Resources: dangler examples

Having worked on non-canonical SPARS — called dangling modifiers (or danglers, for short) on Usage Street — for several decades now, my files of SPAR examples have piled up alarmingly. I’ve cited a fair number of the examples in my postings on danglers (see the Page on this blog on dangler postings), but in line with general urgings to make data sources publicly available wherever possible, I’ve now posted the files here as a Page (where, like the dangler postings Page, I can update it regularly).

(SPAR: a subjectless predicative adjunct requiring a referent for the missing subject. In a canonical SPAR, this referent is supplied by the subject of the main clause the SPAR is adjoined to as a modifier; in a non-canonical SPAR, not. Details in postings linked to on the dangler postings Page.)

The files were assembled from many diverse sources over 20 years, so they’ve required an enormous amount of editing and reformatting (10 hours so far for the largest one, AZ3), but they probably still contain typos and ill-formatted entries. On the other hand, the earlier AZ file entries include much (potentially valuable) discussion of particular examples, sometimes at length, by danglerologists (me, Geoff Pullum, Rodney Huddleston, Chris Potts, and others).

There is a coding scheme for the examples, given at the beginning of the dangler postings Page, but it wasn’t applied consistently until the file AZ3.

As time has drawn on and the entries in the files topped 500 in number, I’ve collected fewer and fewer examples of non-default (and contrasting default) SPARs, occasionally adding items of special interest; life is short, and the pool of data is endless.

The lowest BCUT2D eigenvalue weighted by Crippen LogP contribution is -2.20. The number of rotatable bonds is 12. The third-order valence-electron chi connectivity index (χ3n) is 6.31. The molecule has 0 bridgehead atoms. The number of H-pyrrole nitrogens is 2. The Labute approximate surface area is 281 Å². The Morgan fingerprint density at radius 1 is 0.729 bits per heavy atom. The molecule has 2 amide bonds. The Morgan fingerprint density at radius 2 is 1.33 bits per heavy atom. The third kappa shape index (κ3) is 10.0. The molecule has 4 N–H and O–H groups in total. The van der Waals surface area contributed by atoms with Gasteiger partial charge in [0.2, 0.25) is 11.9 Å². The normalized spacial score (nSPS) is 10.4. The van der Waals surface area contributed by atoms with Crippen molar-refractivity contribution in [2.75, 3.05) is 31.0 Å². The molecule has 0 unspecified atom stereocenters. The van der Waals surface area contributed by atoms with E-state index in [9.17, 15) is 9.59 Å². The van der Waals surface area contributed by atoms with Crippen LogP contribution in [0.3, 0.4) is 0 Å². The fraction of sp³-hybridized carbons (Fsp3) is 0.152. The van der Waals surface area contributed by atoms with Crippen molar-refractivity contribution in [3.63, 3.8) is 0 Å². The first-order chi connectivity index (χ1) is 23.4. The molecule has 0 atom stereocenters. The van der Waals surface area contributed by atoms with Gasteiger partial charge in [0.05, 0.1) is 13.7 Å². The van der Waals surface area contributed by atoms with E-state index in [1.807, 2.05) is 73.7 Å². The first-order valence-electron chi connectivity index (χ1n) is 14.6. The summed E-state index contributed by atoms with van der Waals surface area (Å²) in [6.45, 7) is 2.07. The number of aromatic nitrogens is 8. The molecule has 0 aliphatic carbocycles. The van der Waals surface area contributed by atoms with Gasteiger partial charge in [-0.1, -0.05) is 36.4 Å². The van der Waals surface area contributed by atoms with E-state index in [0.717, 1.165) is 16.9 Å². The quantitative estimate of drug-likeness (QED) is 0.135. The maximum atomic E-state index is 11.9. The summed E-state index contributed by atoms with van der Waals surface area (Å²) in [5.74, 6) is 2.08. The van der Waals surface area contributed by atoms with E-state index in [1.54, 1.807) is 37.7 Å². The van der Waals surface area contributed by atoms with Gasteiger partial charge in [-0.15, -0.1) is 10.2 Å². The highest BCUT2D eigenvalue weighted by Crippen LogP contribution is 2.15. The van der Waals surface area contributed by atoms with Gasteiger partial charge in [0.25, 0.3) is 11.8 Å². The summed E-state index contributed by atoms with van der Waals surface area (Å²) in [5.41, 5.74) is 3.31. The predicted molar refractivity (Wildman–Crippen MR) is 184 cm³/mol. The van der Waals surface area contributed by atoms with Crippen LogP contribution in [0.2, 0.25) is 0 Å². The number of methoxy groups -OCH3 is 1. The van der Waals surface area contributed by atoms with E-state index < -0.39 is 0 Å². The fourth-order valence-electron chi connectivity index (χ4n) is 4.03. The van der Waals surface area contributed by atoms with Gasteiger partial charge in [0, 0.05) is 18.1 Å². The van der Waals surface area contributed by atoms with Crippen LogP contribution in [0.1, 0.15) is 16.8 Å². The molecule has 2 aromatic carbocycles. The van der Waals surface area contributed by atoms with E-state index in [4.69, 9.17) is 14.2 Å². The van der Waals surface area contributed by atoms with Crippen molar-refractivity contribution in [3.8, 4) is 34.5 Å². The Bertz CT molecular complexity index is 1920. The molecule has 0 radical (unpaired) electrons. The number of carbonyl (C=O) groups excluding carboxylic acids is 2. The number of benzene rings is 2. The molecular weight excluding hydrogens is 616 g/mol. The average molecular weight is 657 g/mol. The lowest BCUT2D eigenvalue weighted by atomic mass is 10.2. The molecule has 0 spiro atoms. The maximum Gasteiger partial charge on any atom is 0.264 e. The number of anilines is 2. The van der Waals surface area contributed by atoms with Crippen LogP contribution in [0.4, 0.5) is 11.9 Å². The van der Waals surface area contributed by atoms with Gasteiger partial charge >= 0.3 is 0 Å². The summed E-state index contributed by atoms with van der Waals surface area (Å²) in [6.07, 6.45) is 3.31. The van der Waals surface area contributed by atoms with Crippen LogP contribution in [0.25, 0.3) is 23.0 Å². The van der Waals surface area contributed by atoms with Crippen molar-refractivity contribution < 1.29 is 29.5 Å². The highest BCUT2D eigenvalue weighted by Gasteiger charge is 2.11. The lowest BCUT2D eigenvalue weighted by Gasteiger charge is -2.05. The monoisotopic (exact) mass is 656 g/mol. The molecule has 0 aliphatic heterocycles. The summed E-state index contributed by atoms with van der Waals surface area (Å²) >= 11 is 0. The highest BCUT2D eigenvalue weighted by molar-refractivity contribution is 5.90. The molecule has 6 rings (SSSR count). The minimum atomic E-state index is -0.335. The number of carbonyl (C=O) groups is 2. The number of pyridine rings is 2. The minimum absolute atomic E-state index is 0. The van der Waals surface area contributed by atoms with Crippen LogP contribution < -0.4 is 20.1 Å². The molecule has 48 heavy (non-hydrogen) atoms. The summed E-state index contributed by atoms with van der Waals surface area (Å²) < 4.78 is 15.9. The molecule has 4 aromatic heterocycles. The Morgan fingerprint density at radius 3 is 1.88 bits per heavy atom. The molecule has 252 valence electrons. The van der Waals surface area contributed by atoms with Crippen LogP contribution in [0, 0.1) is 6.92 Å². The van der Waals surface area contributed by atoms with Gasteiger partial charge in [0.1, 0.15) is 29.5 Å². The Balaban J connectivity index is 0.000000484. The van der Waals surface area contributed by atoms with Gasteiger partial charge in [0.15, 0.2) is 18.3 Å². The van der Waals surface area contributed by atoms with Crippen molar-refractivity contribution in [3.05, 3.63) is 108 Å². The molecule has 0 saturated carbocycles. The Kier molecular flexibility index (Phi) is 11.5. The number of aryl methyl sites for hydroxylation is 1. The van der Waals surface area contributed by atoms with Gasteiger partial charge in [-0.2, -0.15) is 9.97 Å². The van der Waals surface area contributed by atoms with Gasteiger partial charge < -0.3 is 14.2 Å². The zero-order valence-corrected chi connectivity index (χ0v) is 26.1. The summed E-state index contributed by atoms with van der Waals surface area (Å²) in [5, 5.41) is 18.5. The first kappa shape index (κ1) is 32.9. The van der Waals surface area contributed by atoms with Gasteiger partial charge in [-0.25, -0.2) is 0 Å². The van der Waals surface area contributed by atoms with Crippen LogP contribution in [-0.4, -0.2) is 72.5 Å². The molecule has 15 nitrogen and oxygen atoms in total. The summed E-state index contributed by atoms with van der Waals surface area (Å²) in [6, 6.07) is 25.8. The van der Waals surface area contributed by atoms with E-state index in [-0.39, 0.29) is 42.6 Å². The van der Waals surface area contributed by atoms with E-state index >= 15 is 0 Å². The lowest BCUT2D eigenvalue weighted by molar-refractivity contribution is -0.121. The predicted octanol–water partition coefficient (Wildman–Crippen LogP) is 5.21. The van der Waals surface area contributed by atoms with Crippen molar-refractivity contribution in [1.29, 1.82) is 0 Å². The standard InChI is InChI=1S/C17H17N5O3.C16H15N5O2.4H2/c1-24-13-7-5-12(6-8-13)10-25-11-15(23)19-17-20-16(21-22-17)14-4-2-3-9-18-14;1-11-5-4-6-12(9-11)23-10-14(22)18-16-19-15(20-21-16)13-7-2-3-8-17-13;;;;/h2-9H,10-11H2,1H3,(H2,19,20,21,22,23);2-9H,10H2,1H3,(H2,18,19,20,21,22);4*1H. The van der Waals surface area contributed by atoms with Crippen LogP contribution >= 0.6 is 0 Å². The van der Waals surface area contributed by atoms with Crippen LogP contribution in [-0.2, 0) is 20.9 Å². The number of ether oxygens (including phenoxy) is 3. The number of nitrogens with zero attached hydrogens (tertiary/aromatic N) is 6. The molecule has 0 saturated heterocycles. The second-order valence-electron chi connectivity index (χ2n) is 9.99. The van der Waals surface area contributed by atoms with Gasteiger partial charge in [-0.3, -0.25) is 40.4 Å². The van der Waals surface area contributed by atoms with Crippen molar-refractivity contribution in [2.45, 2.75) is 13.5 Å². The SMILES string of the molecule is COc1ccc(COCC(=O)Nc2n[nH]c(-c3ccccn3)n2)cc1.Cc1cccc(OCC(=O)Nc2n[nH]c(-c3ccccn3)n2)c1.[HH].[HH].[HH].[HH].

Index of the materials

AB1-50: examples collected by Andrea Burbank for a Stanford class in 2003

Digression. There’s not much of visual interest in the topic of non-canonical SPARs, so here’s some information about the admirable Stanford alum Andrea Burbank, with a photo:

Data Scientist at Pinterest (in San Francisco) since 2012; Stanford BS (in physics) and BA (in linguistics), 2006; other tech positions before Pinterest

GS1-10: examples from Greg Stump’s 1985 book on absolute constructions

MW1-2: examples accompanying MWDEU‘s entry on dangling modifiers

AZ1.1-11: examples from various sources, collected ca. 2001

AZ2.1-19: examples from varous sources, collected ca. 2002-3

AZ3.1-442: examples from many sources, collected ca. 2004-11

AZ4.1-86: current open file of examples, collected from 2011 on

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